Make the mistake of asking me and I'll gladly talk your ear off about the state of current children's literature and the sad deficeit of early chapter books published for 2nd-4th graders today. Encourage me further and I'll wax eloquent on the plethora of series books for that age range coupled with the total and complete lack of anything else worthwhile in the meantime. I talk and I talk and I talk, but don't listen to me too closely. For all that I lament the state of children's publishing in this particular area, there are shiny little jewels of early chapter books lurking in many a publisher's upcoming catalog, if only you've a quick enough eye to spot them. This summer author Janet S. Wong has written a companion novel to her previous early chapter verse title Minn and Jake. Understated, amusing, and with a delicate sense of how tween logic works, you won't need to have read Wong's previous novel to appreciate her keen sense of how kids operate emotionally when they have to suffer disappointment.
What a horrible idea. Jake thought he was so incredibly brilliant when he persuaded his parents not to send him to any camps or sign him up for any lessons this summer. Who could have predicted that summer without anything to do is so dull? Worse still, Jake's been humiliated in front of perfect wonderful Haylee Hirata not once but TWICE in the past few days. In the midst of his misery he fails to properly write or talk to his best friend Minn, the tall lizard-loving tomboy who has a surprise up her sleeve. Guess who's coming to town to visit? Minn and Jake's friendship is sorely put to the test, however, when Jake's frustration and Minn's confusion lead to an almost (but not quite) terrible summer.
Ms. Wong has an ear for childhood friendships. The nice thing about Minn and Jake is that they're at that age where boys and girls can still be best friends though there's that impending threat of puberty on the horizon. As of this book Jake is only ten, but that doesn't mean that the idea of boyfriends and girlfriends isn't still bandied about. Wong gets kids. She gets them in the section entitled, "Boyfriend and Girlfriend" in which half the conversation is transcribed in unspoken words and phrases. As the book says, "When you talk with a good friend, / half the conversation is in parentheses / You know what your friend is thinking." And the discussion about Jake's heritage is well coupled with his angry retort to Minn's question of why it hasn't come up before; "Did you ever tell me that you're white?"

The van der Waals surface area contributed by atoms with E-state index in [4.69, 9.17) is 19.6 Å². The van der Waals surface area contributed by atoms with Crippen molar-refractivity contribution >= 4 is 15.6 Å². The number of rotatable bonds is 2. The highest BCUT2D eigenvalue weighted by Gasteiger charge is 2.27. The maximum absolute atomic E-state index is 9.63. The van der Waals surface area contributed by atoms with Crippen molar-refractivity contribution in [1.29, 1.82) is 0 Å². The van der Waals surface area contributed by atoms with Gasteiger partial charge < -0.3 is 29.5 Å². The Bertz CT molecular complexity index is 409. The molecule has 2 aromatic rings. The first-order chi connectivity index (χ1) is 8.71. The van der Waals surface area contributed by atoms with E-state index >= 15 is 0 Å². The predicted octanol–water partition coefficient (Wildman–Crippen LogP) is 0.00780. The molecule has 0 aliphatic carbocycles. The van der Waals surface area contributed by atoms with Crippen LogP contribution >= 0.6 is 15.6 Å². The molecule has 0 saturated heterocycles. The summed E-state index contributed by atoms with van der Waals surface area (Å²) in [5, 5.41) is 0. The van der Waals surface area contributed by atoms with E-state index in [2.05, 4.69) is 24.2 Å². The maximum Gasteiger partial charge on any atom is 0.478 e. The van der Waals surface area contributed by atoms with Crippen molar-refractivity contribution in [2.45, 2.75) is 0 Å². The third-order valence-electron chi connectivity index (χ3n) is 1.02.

Mind you, I'm not a particular fan of verse novels that are verse for the heck of it. Generally I like a book's format to be justified in its text. For example, the remarkable Diamond Willow (Frances Foster Books) was written in verse because the diamond patterns of the text connected to the story as a whole. Minn and Jake's Almost Terrible Summer, however, doesn't really need to be in verse. I liked it, of course. I didn't find the verse to be distracting or anything. But at the same time I couldn't help but think that there wasn't any reason in the world why the book had to be written this way. That said, Wong does have a way with words. I enjoyed the way in which her sentences ricochet the action. "Jake's mother frowns at Halmoni / The frown bounces from Halmoni to Jake / Ouch!" Plus I appreciate the fact that Wong is one of the few authors who mentions the amount of time an average kid spends watching the "floaters" dance in front of their eyes.
I could have been drawn to read this book for a lot of reasons, but maybe one of them had to do with the fact that I have a deep and abiding affection for illustrator Genevieve Cote. She's one of those truly delightful artists able to mix just the right elements of silliness and loveliness. Her Missuk's Snow Geese, for example, is sublime. Here Ms. Cote's pictures appear at random, usually taking up a full page. They appear to be pen and ink with maybe an ink wash for shading (though I could be completely wrong). It's hard to pinpoint what's so nice about them. Maybe it's the fact that they feel like they were illustrated in another country, but indulge in American ridiculousness in all the right ways. For example, when Soup performs well in the ice cream eating contest the accompanying image is of a gigantic ice cream cone and Soup's head as the scoop, tongue out at the side. I was also particularly taken with the image of the airplane flying, its shadow revealed to be a lizard with stubby arms and legs outstretched. Most of Ms. Cote's choices were pitch perfect, but I was a little thrown by her interpretation of what video games look like. The book doesn't appear to be historical (a the reference to Halo 2 confirms as much), and yet when Jake starts daydreaming about the video game that's gonna make him a millionaire it looks like a contemporary of Donkey Kong. Most odd.
To my mind the book has the feel of a friendship down pat. Being with someone else isn't cutesy or even necessarily easy. Yet when all is said and done, Minn and Jake are real friends and I like to think that they'll be able to maintain this closeness even through the murky waters of teenagerhood. For the kid that mopes around this summer complaining that there's nothing to do, this is an ideal book to foist into their sweaty little palms. A truly enjoyable read filling a very real and undeniable need. Worth a gander at any rate.